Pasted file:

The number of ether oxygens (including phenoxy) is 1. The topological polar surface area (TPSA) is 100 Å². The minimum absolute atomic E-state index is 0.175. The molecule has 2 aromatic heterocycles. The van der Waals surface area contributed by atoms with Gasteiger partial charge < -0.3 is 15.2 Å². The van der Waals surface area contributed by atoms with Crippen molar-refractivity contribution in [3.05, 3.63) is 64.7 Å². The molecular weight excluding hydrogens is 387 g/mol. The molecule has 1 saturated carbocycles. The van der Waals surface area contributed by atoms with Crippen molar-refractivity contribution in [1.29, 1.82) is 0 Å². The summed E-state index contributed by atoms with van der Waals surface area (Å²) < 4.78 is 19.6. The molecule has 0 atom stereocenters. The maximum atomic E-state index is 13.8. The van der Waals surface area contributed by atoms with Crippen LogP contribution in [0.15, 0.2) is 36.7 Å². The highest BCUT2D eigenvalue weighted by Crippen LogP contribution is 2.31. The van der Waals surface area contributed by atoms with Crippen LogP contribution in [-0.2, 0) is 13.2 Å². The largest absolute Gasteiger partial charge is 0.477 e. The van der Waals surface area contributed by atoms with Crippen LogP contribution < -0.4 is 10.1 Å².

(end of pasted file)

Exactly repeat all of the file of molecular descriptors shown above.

The number of ether oxygens (including phenoxy) is 1. The topological polar surface area (TPSA) is 100 Å². The minimum absolute atomic E-state index is 0.175. The molecule has 2 aromatic heterocycles. The van der Waals surface area contributed by atoms with Gasteiger partial charge < -0.3 is 15.2 Å². The van der Waals surface area contributed by atoms with Crippen molar-refractivity contribution in [3.05, 3.63) is 64.7 Å². The molecular weight excluding hydrogens is 387 g/mol. The molecule has 1 saturated carbocycles. The van der Waals surface area contributed by atoms with Crippen molar-refractivity contribution in [1.29, 1.82) is 0 Å². The summed E-state index contributed by atoms with van der Waals surface area (Å²) < 4.78 is 19.6. The molecule has 0 atom stereocenters. The maximum atomic E-state index is 13.8. The van der Waals surface area contributed by atoms with Crippen LogP contribution in [0.15, 0.2) is 36.7 Å². The highest BCUT2D eigenvalue weighted by Crippen LogP contribution is 2.31. The van der Waals surface area contributed by atoms with Crippen LogP contribution in [-0.2, 0) is 13.2 Å². The largest absolute Gasteiger partial charge is 0.477 e. The van der Waals surface area contributed by atoms with Crippen LogP contribution < -0.4 is 10.1 Å².